I think this would be a good occasion to bring up a suspicion of mine, and a source of frustration for me. On the one hand, the atheist seems to be complaining about lack of evidence, or claiming that the evidence supports his own atheistic view. That seems to suggest that the world happens to be one that lacks evidence for a deity, and even empirical evidence for a deity.
However, there also seem to be in-principle arguments designed to show that saying Godidit is wrong on principle. It seems to me that if a skeptic says we don't have any evidence, or any empirical evidence for God, the soul, or whatever, we need to first ask them what they think of attempts to show that that sort of evidence is impossible in principle. If the skeptic claims to reject such arguments, then we have to insist that the skeptic be consistent in rejecting them, and that they not bring them in through the back door as the discussion proceeds.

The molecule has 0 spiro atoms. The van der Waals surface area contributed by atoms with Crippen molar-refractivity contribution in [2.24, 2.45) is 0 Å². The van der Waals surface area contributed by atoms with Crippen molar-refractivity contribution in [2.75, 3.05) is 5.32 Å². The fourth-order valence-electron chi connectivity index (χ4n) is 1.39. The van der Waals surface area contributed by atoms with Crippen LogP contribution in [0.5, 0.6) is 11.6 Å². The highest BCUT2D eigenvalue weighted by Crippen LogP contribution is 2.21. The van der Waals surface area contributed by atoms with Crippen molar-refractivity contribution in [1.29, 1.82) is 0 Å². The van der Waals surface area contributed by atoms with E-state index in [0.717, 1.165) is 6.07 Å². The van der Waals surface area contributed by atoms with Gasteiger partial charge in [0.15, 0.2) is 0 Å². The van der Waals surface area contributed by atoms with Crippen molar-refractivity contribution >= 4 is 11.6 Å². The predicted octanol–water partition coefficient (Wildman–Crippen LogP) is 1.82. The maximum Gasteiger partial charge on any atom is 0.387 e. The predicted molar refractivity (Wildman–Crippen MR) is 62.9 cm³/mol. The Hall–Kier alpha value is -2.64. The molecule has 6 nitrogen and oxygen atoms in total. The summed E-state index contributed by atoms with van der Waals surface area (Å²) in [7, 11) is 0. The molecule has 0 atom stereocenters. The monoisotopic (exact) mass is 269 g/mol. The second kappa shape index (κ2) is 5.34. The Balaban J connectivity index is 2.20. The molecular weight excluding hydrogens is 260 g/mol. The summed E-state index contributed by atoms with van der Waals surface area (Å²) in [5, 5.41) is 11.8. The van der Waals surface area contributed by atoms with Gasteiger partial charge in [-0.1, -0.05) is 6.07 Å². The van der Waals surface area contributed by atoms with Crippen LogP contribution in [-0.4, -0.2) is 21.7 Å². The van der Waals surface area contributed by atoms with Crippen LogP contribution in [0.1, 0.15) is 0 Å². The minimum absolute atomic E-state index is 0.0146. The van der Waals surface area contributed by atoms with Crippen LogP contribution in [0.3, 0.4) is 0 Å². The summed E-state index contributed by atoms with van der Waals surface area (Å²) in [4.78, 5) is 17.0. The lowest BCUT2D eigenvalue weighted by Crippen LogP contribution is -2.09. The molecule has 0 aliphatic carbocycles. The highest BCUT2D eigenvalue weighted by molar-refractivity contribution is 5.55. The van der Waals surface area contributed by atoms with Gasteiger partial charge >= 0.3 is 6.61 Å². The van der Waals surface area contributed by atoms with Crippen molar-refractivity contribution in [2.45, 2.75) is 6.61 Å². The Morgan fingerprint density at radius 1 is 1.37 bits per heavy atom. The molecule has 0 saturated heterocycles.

As Lydia McGrew writes:
Among in-principle objections, a set frequently encountered involves the claim that it is always illicit to use the action of God (characterized dismissively by the atheist as the claim “God did it!”) as an hypothesized cause for any event in the real world. When we consider that atheists also think Christians irrational for believing on the basis of insufficient evidence, the “heads I win; tails you lose” nature of this objection should be self-evident. How is it at all reasonable to tell Christians that they do not have enough evidence for their belief and then to tell them, in the next breath, that any evidence they do bring to the bar must be ruled out of court? Yet the claim that Divine action can never be rationally hypothesized can be surprisingly slippery and hence can seem surprisingly difficult to answer.
McGrew's paper is here.